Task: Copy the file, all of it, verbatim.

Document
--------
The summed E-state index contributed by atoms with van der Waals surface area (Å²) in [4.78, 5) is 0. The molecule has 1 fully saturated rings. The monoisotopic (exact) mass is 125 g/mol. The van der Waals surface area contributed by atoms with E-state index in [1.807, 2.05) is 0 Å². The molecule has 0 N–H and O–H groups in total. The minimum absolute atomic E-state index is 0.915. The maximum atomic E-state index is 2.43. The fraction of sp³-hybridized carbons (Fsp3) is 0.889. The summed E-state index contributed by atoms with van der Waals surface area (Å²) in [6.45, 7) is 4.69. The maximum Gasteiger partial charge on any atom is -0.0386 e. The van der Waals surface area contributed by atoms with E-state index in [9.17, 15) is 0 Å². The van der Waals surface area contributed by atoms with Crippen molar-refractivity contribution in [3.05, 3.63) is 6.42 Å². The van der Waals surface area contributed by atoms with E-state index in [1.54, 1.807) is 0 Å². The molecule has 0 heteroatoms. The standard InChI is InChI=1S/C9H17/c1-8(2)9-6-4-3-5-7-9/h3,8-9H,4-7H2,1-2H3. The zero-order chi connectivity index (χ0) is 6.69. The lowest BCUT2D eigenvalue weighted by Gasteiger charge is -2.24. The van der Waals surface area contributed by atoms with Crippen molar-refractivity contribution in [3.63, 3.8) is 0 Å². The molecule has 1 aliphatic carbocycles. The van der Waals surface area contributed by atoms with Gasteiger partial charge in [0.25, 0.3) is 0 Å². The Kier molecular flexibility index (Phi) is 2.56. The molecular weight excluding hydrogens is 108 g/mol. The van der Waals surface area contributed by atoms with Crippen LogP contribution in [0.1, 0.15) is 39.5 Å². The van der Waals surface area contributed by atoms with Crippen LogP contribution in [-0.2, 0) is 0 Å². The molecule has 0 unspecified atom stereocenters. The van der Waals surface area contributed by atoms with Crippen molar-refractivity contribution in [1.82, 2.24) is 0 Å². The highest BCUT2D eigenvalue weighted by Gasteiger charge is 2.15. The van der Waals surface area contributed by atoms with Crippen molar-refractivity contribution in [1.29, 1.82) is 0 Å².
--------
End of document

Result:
The summed E-state index contributed by atoms with van der Waals surface area (Å²) in [4.78, 5) is 0. The molecule has 1 fully saturated rings. The monoisotopic (exact) mass is 125 g/mol. The van der Waals surface area contributed by atoms with E-state index in [1.807, 2.05) is 0 Å². The molecule has 0 N–H and O–H groups in total. The minimum absolute atomic E-state index is 0.915. The maximum atomic E-state index is 2.43. The fraction of sp³-hybridized carbons (Fsp3) is 0.889. The summed E-state index contributed by atoms with van der Waals surface area (Å²) in [6.45, 7) is 4.69. The maximum Gasteiger partial charge on any atom is -0.0386 e. The van der Waals surface area contributed by atoms with E-state index in [9.17, 15) is 0 Å². The van der Waals surface area contributed by atoms with Crippen molar-refractivity contribution in [3.05, 3.63) is 6.42 Å². The van der Waals surface area contributed by atoms with E-state index in [1.54, 1.807) is 0 Å². The molecule has 0 heteroatoms. The standard InChI is InChI=1S/C9H17/c1-8(2)9-6-4-3-5-7-9/h3,8-9H,4-7H2,1-2H3. The zero-order chi connectivity index (χ0) is 6.69. The lowest BCUT2D eigenvalue weighted by Gasteiger charge is -2.24. The van der Waals surface area contributed by atoms with Crippen molar-refractivity contribution in [3.63, 3.8) is 0 Å². The molecule has 1 aliphatic carbocycles. The van der Waals surface area contributed by atoms with Gasteiger partial charge in [0.25, 0.3) is 0 Å². The Kier molecular flexibility index (Phi) is 2.56. The molecular weight excluding hydrogens is 108 g/mol. The van der Waals surface area contributed by atoms with Crippen LogP contribution in [0.1, 0.15) is 39.5 Å². The van der Waals surface area contributed by atoms with Crippen LogP contribution in [-0.2, 0) is 0 Å². The molecule has 0 unspecified atom stereocenters. The van der Waals surface area contributed by atoms with Crippen molar-refractivity contribution in [1.82, 2.24) is 0 Å². The highest BCUT2D eigenvalue weighted by Gasteiger charge is 2.15. The van der Waals surface area contributed by atoms with Crippen molar-refractivity contribution in [1.29, 1.82) is 0 Å².